December 9, 2011

Christian Apathetics or Christian Apologetics


This article has some headiness in it. I tried to be as clear as possible with it but it sort of comes off as pretentious. This was not my intent but I'm afraid I will loose a little of the edge it needs to make its point if I start to change it from its original form. So here it is in its original rough draft prose.

Christian evidence is Christian experience [occurrence]. A well-intentioned Christian is worthless to the Body unless their intentions become action. Knowing and feeling Christian are connected to "doing" Christian. The doing itself doesn't make you Christian (that's works based faith) but it does tell me (and you) where you stand in relation to God and salvation. People that actually feel for and love the downtrodden will be compelled to act on their behalf...or they are apathetic. 

The philosophy of religion in many Christian congregations has spent very little time being attentive to how embodied flesh-n-blood believers experience religion, primarily as a form or modus operandi of life. One of the main influential aspects of a Christian life is participation in corporate worship, liturgical practices, and other forms of shared spirit disciplines. Unity in belief and behavior in Christ Jesus is all throughout Scripture in the New Testament (and Old), its unavoidable. Christianity is a focus on believing and doing whereas Christian philosophy is a focus on thoughts/thinking. We cannot just be hearers and thinkers of the Word, we must also be doers of the Word. Even Satan can be a hearer of the Word. The difference between him and us is that he doesn’t practice it. When we hear and don’t do, what makes us any different than that arrogant fiend?

There’s an unstated need to have a philosophy or attitude that advocates overcoming the blind spot or vacuum of knowing but doing nothing about it. We need to overcome the disease of "Christian Apathy" and "Christian Ambivalence". These two combinations of words are oxymoron. If you are not Christian Apologetics, then you are a “Christian Apathetic” or a “Christian Ambivalent”. If this is true then there is a good chance you might not even be Christian.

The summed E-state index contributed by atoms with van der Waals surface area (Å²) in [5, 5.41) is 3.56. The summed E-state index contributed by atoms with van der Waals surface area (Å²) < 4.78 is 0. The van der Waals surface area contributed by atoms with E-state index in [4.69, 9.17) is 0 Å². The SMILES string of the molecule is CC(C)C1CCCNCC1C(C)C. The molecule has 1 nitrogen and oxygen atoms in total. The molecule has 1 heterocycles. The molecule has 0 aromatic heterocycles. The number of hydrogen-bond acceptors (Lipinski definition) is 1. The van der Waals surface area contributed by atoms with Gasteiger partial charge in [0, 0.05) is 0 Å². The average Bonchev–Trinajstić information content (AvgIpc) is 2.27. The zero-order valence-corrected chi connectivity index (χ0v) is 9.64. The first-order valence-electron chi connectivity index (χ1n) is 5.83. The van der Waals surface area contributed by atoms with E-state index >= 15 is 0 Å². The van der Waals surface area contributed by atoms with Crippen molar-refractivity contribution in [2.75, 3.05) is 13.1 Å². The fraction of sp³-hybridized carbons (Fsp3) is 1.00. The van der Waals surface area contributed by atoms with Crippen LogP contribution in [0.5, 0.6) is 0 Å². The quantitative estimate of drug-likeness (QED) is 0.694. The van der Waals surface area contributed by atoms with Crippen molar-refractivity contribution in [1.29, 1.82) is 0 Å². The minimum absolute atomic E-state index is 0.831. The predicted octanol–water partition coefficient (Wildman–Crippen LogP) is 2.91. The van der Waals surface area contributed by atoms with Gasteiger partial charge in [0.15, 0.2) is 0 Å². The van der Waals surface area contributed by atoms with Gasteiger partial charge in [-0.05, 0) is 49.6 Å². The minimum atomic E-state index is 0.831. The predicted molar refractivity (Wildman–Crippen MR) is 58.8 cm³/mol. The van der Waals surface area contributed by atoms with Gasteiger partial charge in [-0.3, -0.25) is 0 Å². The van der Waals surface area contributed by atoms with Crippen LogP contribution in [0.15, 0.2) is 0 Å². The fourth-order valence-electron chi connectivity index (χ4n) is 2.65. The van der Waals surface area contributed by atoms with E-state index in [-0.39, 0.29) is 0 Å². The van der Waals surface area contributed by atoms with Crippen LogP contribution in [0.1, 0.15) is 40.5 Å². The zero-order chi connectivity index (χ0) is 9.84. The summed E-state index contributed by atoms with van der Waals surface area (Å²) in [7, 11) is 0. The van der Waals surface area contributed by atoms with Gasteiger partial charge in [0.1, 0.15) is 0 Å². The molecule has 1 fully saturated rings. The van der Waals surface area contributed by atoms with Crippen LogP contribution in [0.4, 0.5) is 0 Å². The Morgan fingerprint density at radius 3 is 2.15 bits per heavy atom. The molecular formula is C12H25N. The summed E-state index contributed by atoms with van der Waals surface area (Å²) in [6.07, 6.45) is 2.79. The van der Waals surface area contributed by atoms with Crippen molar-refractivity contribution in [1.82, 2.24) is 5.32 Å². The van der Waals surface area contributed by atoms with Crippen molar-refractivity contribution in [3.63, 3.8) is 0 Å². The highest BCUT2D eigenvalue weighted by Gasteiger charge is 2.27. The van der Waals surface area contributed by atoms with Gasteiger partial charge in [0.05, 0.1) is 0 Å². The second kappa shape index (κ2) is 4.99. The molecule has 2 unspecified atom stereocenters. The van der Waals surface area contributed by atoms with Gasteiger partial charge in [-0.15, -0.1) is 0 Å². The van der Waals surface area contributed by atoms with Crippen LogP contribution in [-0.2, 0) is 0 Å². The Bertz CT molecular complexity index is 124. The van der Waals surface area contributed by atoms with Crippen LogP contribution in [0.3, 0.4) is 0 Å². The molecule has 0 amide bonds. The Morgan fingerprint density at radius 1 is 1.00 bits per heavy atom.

The question is raised: Do the believers shaped in philosophy of religion ever kneel, sing, weep in repentance, respond to altar calls or is it the same three people every time the pastor makes the call? Are they/we stick-in-the-mud deadbeats that appear to have had their sympathetic and autonomic nervous torn from their/our body? Are we waiting for a sign or for the stars to align? The last thing this world needs (that is dead in its sins) is another dead heart in a dead world. Deadness and deadening then becomes superfluous. Just like the word dead in the last two sentences. Dead, dead, DEAD!

Is Christianity just brains-based or pain-based...or both? Is Christianity in a cloistered vacuum or does it get down on its hands and knees and dig in the dirt to bury itself so that it may that others may live? People don’t care that you know everything about God and can tell them. They care that you care about them and that you cared enough to tell them that!!! Philosophy and intellectual ascent is only useful when it gets its hands dirty and has application in the real world. Sadly, this is not often the case. Many people live in “The Bubble” and “The Bubble” breeds apathy whether we like it or not. Christians then become only pretentious and pious windbags and “talking heads”. The only thing worse than a pretentious windbag is a religious pretentious windbag. BLAH BLAH BLAH! Arrgghhh!!

When we do this we reduce Christianity to a bunch of clever sound-bites and catch-phrases and we miss out on the experience of “doing” Christian. It becomes a religion of ritual and rhetoric instead of relationship. Instead of becoming animated and alive to and in Christ we become artifacts of dead religion. The current practices within our churches are then nullified, as idea trumps action. We then have a rich history/rich tradition but it’s for a boring lifeless set of rituals entombed in an oversized grandiose echo chamber with a marque out front with the lead pastors, bishop, reverend or priests name on it. If I may be as bold as to say so…this barely constitutes Christianity.

We need to take serious the thought of putting “living” back into dead religion of purely doctrinal formulations. Doctrines are fine but never in isolation without the presence of God or they become merely Pharisaical torpedoes. We need a “practiced combination” or balance of doctrine, liturgy, worship, reverence, awe, etc. that does justice to our experience as Christians. This obviously will challenge many to rethink or redo what they consider Christian. If we do not, we are really clinging onto and holding what is akin to a false understanding of God and our duties as Christians. And this makes us quite a bit less than we should be. It makes us either marginal Christians or worse…it makes us apostate.